February 23, 2022

From Rap Music To Creating An Innovative Tech Startup: James Curran, Previously James The Mormon

James Curran, 35, — who some of you may know well as JTM or James the Mormon – started off as a struggling teenager who had been expelled from BYU-Idaho twice.

It wasn’t until a reported encounter with a police officer who let him off for driving while drunk and high on marijuana that he finally decided to turn his life around.

“He knew that was a turning point for me,” Curran said. “I could either choose to change my life or go to jail and who knows what would happen. I decided to change my life and go on a mission,” he told DeseretNews.

He dabbled in music for a few years as James The Mormon. He also worked as a songwriter and record producer. Although he didn’t make religious music, he self-identifies as a religious person and is a member of The Church of Jesus Christ of Latter-day Saints.

Curran released his first extended play, “I’m Not a Rapper” on April 17, 2016. By April 28, his album had reached No. 1 on the iTunes hip-hop/rap top albums chart and No. 7 on the iTunes top albums list. 

Hoping to help missionaries, religious people who travel the world spreading the gospel, Curran donated half of all the proceeds of his successful EP to the general missionary fund.

Nowadays he no longer goes by that moniker – he still dabbles in music as a hobby but he is much more passionate about tech.

Asked how he got into tech, he said: “I just was lucky enough to have a roommate who won the BYU business plan competition. He introduced me to the tech world. We were the co-founders of Stickr.co. I sold my equity to pursue music for a couple of years and see what that had to offer, but came right back to tech.

“I think my greatest strength is seeing an opportunity, then acting upon it,” he told Deseret News.

Today the 35-year-old is the founder and CEO of Whistlepitch, a technology company that provides clients with trackable content and real-time analytics to help eliminate redundancy and focus efforts where they are most effective.

The startup is focused on helping people send trackable content via SMS messaging with real-time analytics allowing our clients to customize the next steps based on recipient engagement.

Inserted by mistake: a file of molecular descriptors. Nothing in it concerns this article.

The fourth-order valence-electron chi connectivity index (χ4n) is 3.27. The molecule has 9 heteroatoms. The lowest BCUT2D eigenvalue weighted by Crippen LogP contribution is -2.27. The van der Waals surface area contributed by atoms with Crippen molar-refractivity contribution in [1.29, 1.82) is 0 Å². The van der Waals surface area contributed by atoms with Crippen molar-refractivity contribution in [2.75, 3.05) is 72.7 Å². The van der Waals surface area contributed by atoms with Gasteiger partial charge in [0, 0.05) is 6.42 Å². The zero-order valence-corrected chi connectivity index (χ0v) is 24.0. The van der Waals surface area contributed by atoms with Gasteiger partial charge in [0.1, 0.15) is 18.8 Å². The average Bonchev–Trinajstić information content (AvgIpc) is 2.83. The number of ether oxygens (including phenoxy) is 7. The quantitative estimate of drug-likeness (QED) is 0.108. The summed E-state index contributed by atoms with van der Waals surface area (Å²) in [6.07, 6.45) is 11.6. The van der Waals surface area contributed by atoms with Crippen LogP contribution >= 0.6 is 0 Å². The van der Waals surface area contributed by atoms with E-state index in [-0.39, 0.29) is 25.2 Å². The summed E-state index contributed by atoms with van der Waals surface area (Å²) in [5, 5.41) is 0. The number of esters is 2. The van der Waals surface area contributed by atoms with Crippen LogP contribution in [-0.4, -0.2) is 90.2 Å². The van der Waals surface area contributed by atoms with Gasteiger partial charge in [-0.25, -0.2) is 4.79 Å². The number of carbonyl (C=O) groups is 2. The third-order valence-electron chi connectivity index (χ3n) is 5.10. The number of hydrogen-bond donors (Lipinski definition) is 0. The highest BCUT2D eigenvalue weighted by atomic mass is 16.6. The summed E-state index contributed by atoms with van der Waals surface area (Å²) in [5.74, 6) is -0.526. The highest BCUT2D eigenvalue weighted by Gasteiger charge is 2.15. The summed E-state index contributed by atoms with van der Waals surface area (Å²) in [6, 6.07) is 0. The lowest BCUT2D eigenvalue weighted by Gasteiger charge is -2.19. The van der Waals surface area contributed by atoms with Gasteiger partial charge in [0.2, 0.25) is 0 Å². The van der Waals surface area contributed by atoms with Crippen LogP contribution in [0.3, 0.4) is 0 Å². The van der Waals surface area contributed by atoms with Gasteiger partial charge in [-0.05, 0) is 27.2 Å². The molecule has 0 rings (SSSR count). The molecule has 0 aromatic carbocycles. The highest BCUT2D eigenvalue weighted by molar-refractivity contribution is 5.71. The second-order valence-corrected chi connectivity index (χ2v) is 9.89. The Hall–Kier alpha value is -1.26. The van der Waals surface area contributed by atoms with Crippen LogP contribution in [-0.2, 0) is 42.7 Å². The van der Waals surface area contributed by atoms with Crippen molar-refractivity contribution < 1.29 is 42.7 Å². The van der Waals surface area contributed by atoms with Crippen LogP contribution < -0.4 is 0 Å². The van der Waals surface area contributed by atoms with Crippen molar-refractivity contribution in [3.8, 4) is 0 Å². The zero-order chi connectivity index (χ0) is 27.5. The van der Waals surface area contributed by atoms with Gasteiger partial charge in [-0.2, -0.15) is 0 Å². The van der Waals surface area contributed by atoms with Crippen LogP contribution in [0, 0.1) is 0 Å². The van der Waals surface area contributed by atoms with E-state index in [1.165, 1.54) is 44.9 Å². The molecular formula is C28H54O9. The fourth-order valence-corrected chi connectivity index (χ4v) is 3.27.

There’s no information at the moment on how it’s funded but we do know that just last year December he was looking to hire a junior developer to join who could code in Python, Web Development, VueJS, AWS, and Zapier.

Speaking about what gives him the most satisfaction with his job, he said: “The coolest part of Whistlepitch, especially as a business owner, comes when we demo the software. It’s cool to see how quickly they can see the value in their own processes. We plug things in and we simplify their lives so they can actually live their lives. Being able to work together to solve their specific problems and add value to their specific processes is really cool.

“I also want to inspire people of color to think beyond what they said they were capable of, like beyond being athletes or musicians. They can be technology innovators or business leaders in every possible industry. It’s really important to me because I’ve seen other people do it and then I said, I can do it. I want them to see, not just me, but other black leaders or people doing things so they can say, I can do this too.

“I really want to deliver the “aha” moment that Barack Obama did for me and I sincerely believe that representation is so important in changing minds of what people think they are capable of.”

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Abbianca Makoni

Abbianca Makoni is a content executive and writer at POCIT! She has years of experience reporting on critical issues affecting diverse communities around the globe.